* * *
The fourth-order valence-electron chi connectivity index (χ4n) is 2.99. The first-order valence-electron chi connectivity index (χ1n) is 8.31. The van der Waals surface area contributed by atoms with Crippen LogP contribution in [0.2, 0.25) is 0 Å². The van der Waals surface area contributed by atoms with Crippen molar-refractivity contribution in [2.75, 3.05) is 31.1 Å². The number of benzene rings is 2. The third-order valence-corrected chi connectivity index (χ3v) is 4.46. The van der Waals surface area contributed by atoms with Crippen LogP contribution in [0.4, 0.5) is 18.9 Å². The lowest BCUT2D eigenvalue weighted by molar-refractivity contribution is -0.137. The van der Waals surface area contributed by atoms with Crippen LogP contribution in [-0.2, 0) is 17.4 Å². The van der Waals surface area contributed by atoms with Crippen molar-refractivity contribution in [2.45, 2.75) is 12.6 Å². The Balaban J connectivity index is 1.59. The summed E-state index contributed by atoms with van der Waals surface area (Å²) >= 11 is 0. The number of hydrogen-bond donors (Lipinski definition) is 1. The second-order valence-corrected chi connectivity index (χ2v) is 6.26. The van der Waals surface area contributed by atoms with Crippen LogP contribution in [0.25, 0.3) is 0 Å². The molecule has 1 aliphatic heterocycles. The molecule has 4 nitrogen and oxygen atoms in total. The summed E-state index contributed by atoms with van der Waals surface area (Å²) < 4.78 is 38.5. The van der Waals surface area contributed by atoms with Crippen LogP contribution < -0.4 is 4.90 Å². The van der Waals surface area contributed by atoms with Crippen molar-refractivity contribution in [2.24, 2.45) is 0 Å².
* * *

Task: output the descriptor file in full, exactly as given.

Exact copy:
The fourth-order valence-electron chi connectivity index (χ4n) is 2.99. The first-order valence-electron chi connectivity index (χ1n) is 8.31. The van der Waals surface area contributed by atoms with Crippen LogP contribution in [0.2, 0.25) is 0 Å². The van der Waals surface area contributed by atoms with Crippen molar-refractivity contribution in [2.75, 3.05) is 31.1 Å². The number of benzene rings is 2. The third-order valence-corrected chi connectivity index (χ3v) is 4.46. The van der Waals surface area contributed by atoms with Crippen LogP contribution in [0.4, 0.5) is 18.9 Å². The lowest BCUT2D eigenvalue weighted by molar-refractivity contribution is -0.137. The van der Waals surface area contributed by atoms with Crippen LogP contribution in [-0.2, 0) is 17.4 Å². The van der Waals surface area contributed by atoms with Crippen molar-refractivity contribution in [2.45, 2.75) is 12.6 Å². The Balaban J connectivity index is 1.59. The summed E-state index contributed by atoms with van der Waals surface area (Å²) >= 11 is 0. The number of hydrogen-bond donors (Lipinski definition) is 1. The second-order valence-corrected chi connectivity index (χ2v) is 6.26. The van der Waals surface area contributed by atoms with Crippen LogP contribution in [0.25, 0.3) is 0 Å². The molecule has 1 aliphatic heterocycles. The molecule has 4 nitrogen and oxygen atoms in total. The summed E-state index contributed by atoms with van der Waals surface area (Å²) < 4.78 is 38.5. The van der Waals surface area contributed by atoms with Crippen LogP contribution < -0.4 is 4.90 Å². The van der Waals surface area contributed by atoms with Crippen molar-refractivity contribution in [2.24, 2.45) is 0 Å².